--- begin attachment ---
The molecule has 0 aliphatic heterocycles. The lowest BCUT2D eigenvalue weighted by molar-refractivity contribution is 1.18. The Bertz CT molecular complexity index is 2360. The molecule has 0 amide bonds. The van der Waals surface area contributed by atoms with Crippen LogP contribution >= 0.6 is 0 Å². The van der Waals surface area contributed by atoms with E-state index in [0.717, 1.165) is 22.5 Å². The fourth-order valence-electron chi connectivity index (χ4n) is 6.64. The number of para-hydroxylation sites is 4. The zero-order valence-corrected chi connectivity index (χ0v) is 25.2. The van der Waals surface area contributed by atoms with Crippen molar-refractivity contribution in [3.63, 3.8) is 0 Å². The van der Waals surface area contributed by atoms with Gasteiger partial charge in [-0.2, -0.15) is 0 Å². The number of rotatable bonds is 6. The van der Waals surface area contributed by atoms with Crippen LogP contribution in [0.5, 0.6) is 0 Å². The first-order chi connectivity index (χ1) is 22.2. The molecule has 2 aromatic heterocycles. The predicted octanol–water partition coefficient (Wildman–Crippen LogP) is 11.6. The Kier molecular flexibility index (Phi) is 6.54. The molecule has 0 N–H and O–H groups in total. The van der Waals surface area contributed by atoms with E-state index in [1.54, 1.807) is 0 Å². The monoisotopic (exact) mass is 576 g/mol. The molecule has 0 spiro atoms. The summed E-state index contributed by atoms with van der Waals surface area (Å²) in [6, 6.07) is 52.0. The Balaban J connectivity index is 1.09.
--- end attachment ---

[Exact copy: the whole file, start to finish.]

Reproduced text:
The molecule has 0 aliphatic heterocycles. The lowest BCUT2D eigenvalue weighted by molar-refractivity contribution is 1.18. The Bertz CT molecular complexity index is 2360. The molecule has 0 amide bonds. The van der Waals surface area contributed by atoms with Crippen LogP contribution >= 0.6 is 0 Å². The van der Waals surface area contributed by atoms with E-state index in [0.717, 1.165) is 22.5 Å². The fourth-order valence-electron chi connectivity index (χ4n) is 6.64. The number of para-hydroxylation sites is 4. The zero-order valence-corrected chi connectivity index (χ0v) is 25.2. The van der Waals surface area contributed by atoms with Crippen molar-refractivity contribution in [3.63, 3.8) is 0 Å². The van der Waals surface area contributed by atoms with Gasteiger partial charge in [-0.2, -0.15) is 0 Å². The number of rotatable bonds is 6. The van der Waals surface area contributed by atoms with Crippen LogP contribution in [0.5, 0.6) is 0 Å². The first-order chi connectivity index (χ1) is 22.2. The molecule has 2 aromatic heterocycles. The predicted octanol–water partition coefficient (Wildman–Crippen LogP) is 11.6. The Kier molecular flexibility index (Phi) is 6.54. The molecule has 0 N–H and O–H groups in total. The van der Waals surface area contributed by atoms with E-state index in [1.54, 1.807) is 0 Å². The monoisotopic (exact) mass is 576 g/mol. The molecule has 0 spiro atoms. The summed E-state index contributed by atoms with van der Waals surface area (Å²) in [6, 6.07) is 52.0. The Balaban J connectivity index is 1.09.